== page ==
As much as the music industry complains about infringements on their market, sites like Audiomack serve a useful function for labels. It’s similar to the way LinkedIn works for white-collar offices: if applicants have done a lot of the hard work already, employers can sift and compare. It’s the basis for that Moneyball strategy, and you can only play Moneyball if there’s a large pool of readily available hires. A centralized site of up-and-coming artists is a boon for listeners who like searching out music before it searches them out, but also for labels looking to rationalize their investments in new artists. Seen another way, Audiomack is like hip-hop’s college basketball, where unsigned rappers and producers can put together a highlight reel, build a following, and publicize themselves for the draft. Without the NCAA, NBA teams would have to invest a lot more money developing players. It’s a good tradeoff.

Audiomack’s focus on discovering new music is a natural fit for industry insiders, the way professional scouts are the best audience for high school ball. “Sometimes I just go on the homepage and let it play,” says Rahim Wright, head of marketing for the 740Project at Atlantic Records. “If an artist makes that list, it definitely says something. There are regional influencers, say, in Atlanta, who use Audiomack too, so I’ll check out their pages and make sure I haven’t missed anything.” And when the labels want a new song to get heard, they get them uploaded (themselves or through proxies) to Audiomack, in addition to larger sites like SoundCloud and YouTube. What looks from the outside like the copyright wild west is actually a little more organized. “We usually know when a leak is authorized,” Ponte said. “They’ll use radio DJs or bloggers, but we have a pretty good idea what’s going on.”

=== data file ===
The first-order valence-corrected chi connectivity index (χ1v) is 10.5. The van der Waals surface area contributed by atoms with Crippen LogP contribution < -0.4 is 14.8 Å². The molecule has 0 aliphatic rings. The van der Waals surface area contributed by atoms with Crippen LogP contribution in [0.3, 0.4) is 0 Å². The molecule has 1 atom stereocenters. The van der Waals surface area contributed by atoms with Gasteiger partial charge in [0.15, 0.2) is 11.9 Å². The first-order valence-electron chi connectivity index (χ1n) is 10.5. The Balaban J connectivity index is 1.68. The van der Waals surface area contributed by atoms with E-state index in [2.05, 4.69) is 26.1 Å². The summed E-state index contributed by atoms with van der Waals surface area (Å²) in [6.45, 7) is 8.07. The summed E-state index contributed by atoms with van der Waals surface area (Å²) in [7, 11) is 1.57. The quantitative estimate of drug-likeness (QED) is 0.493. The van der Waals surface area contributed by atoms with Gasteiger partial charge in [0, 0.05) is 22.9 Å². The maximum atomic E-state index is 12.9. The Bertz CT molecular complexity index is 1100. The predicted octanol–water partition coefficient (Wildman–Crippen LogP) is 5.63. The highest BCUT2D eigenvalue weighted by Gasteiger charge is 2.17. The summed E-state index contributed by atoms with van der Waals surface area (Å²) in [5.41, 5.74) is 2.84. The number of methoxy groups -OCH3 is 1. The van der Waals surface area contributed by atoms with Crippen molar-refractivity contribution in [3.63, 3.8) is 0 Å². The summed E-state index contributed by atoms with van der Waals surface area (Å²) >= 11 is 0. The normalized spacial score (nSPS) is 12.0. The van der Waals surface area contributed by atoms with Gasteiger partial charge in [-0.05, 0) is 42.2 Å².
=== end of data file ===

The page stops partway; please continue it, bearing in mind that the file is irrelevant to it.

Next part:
Labels have a lot to gain from sites like Audiomack, but they also do have something to lose. Since any users can upload songs, it’s impossible to sort out the legitimate from the illegitimate, and Audiomack doesn’t use an automated system like SoundCloud’s (which they say are unreliable) to identify and exclude copywritten tracks. Their policy leaves the site open for unlicensed remixes that have long been a genre staple, and leaked songs from signed artists. Leaks can cause significant damage to artists trying to make the jump to label stability, as when over 100 unreleased Young Thug and Rich Homie Quan songs flooded the rap internet all at once in May of this year.